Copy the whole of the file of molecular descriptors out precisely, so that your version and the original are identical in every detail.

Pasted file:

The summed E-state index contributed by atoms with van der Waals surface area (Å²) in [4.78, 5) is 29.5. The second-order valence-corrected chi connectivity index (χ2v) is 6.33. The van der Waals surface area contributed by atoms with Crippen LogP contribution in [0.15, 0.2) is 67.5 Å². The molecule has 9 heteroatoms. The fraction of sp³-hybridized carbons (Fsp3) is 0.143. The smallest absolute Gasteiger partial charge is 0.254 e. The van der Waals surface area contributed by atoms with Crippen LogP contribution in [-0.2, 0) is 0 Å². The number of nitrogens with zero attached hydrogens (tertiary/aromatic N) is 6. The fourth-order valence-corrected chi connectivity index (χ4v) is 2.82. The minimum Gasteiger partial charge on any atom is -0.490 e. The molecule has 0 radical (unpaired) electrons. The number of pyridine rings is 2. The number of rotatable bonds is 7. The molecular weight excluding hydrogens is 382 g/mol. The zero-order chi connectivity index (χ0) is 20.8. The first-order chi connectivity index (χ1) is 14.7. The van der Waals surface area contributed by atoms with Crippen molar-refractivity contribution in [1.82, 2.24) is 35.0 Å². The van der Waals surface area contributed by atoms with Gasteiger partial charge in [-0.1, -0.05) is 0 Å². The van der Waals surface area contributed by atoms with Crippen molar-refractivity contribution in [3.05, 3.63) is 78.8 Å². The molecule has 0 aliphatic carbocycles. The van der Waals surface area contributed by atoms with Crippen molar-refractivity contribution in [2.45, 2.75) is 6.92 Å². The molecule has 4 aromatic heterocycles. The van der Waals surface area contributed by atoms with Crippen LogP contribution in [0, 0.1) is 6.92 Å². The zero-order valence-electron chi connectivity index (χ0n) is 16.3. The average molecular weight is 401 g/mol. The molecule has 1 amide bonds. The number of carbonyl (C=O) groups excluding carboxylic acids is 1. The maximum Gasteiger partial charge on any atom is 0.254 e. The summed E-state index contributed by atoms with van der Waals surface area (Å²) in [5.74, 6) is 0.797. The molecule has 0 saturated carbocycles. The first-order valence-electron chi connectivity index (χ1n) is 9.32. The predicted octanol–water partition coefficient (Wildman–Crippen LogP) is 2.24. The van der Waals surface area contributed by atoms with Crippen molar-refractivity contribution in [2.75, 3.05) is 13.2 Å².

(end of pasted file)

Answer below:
The summed E-state index contributed by atoms with van der Waals surface area (Å²) in [4.78, 5) is 29.5. The second-order valence-corrected chi connectivity index (χ2v) is 6.33. The van der Waals surface area contributed by atoms with Crippen LogP contribution in [0.15, 0.2) is 67.5 Å². The molecule has 9 heteroatoms. The fraction of sp³-hybridized carbons (Fsp3) is 0.143. The smallest absolute Gasteiger partial charge is 0.254 e. The van der Waals surface area contributed by atoms with Crippen LogP contribution in [-0.2, 0) is 0 Å². The number of nitrogens with zero attached hydrogens (tertiary/aromatic N) is 6. The fourth-order valence-corrected chi connectivity index (χ4v) is 2.82. The minimum Gasteiger partial charge on any atom is -0.490 e. The molecule has 0 radical (unpaired) electrons. The number of pyridine rings is 2. The number of rotatable bonds is 7. The molecular weight excluding hydrogens is 382 g/mol. The zero-order chi connectivity index (χ0) is 20.8. The first-order chi connectivity index (χ1) is 14.7. The van der Waals surface area contributed by atoms with Crippen molar-refractivity contribution in [1.82, 2.24) is 35.0 Å². The van der Waals surface area contributed by atoms with Gasteiger partial charge in [-0.1, -0.05) is 0 Å². The van der Waals surface area contributed by atoms with Crippen molar-refractivity contribution in [3.05, 3.63) is 78.8 Å². The molecule has 0 aliphatic carbocycles. The van der Waals surface area contributed by atoms with Crippen molar-refractivity contribution in [2.45, 2.75) is 6.92 Å². The molecule has 4 aromatic heterocycles. The van der Waals surface area contributed by atoms with Crippen LogP contribution in [0, 0.1) is 6.92 Å². The zero-order valence-electron chi connectivity index (χ0n) is 16.3. The average molecular weight is 401 g/mol. The molecule has 1 amide bonds. The number of carbonyl (C=O) groups excluding carboxylic acids is 1. The maximum Gasteiger partial charge on any atom is 0.254 e. The summed E-state index contributed by atoms with van der Waals surface area (Å²) in [5.74, 6) is 0.797. The molecule has 0 saturated carbocycles. The first-order valence-electron chi connectivity index (χ1n) is 9.32. The predicted octanol–water partition coefficient (Wildman–Crippen LogP) is 2.24. The van der Waals surface area contributed by atoms with Crippen molar-refractivity contribution in [2.75, 3.05) is 13.2 Å².